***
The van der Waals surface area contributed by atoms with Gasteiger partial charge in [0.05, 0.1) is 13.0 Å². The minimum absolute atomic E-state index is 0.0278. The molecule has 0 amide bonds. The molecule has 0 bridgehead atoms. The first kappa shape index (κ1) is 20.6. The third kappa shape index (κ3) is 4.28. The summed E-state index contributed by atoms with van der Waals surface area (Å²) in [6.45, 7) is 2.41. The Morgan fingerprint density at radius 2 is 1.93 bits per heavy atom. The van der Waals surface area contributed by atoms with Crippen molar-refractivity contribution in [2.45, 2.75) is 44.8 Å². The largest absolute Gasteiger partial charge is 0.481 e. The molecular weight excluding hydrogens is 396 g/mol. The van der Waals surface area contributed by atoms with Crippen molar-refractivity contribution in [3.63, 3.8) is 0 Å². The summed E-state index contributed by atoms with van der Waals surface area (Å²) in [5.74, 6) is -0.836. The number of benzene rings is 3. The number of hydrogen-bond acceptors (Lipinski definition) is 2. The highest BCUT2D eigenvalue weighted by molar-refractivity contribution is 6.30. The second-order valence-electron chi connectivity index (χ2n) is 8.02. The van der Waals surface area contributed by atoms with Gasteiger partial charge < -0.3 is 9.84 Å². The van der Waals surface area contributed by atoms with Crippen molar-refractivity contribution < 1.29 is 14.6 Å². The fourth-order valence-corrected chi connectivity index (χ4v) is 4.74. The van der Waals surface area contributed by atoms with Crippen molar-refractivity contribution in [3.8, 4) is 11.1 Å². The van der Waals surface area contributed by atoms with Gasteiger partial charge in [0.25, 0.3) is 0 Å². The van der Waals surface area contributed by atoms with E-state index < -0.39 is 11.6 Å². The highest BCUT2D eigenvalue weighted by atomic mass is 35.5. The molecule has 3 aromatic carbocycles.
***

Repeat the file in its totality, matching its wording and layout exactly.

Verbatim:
The van der Waals surface area contributed by atoms with Gasteiger partial charge in [0.05, 0.1) is 13.0 Å². The minimum absolute atomic E-state index is 0.0278. The molecule has 0 amide bonds. The molecule has 0 bridgehead atoms. The first kappa shape index (κ1) is 20.6. The third kappa shape index (κ3) is 4.28. The summed E-state index contributed by atoms with van der Waals surface area (Å²) in [6.45, 7) is 2.41. The Morgan fingerprint density at radius 2 is 1.93 bits per heavy atom. The van der Waals surface area contributed by atoms with Crippen molar-refractivity contribution in [2.45, 2.75) is 44.8 Å². The largest absolute Gasteiger partial charge is 0.481 e. The molecular weight excluding hydrogens is 396 g/mol. The van der Waals surface area contributed by atoms with Crippen molar-refractivity contribution in [3.63, 3.8) is 0 Å². The summed E-state index contributed by atoms with van der Waals surface area (Å²) in [5.74, 6) is -0.836. The number of benzene rings is 3. The number of hydrogen-bond acceptors (Lipinski definition) is 2. The highest BCUT2D eigenvalue weighted by molar-refractivity contribution is 6.30. The second-order valence-electron chi connectivity index (χ2n) is 8.02. The van der Waals surface area contributed by atoms with Gasteiger partial charge < -0.3 is 9.84 Å². The van der Waals surface area contributed by atoms with Crippen molar-refractivity contribution < 1.29 is 14.6 Å². The fourth-order valence-corrected chi connectivity index (χ4v) is 4.74. The van der Waals surface area contributed by atoms with Crippen molar-refractivity contribution in [3.8, 4) is 11.1 Å². The van der Waals surface area contributed by atoms with Gasteiger partial charge in [0.25, 0.3) is 0 Å². The van der Waals surface area contributed by atoms with E-state index < -0.39 is 11.6 Å². The highest BCUT2D eigenvalue weighted by atomic mass is 35.5. The molecule has 3 aromatic carbocycles.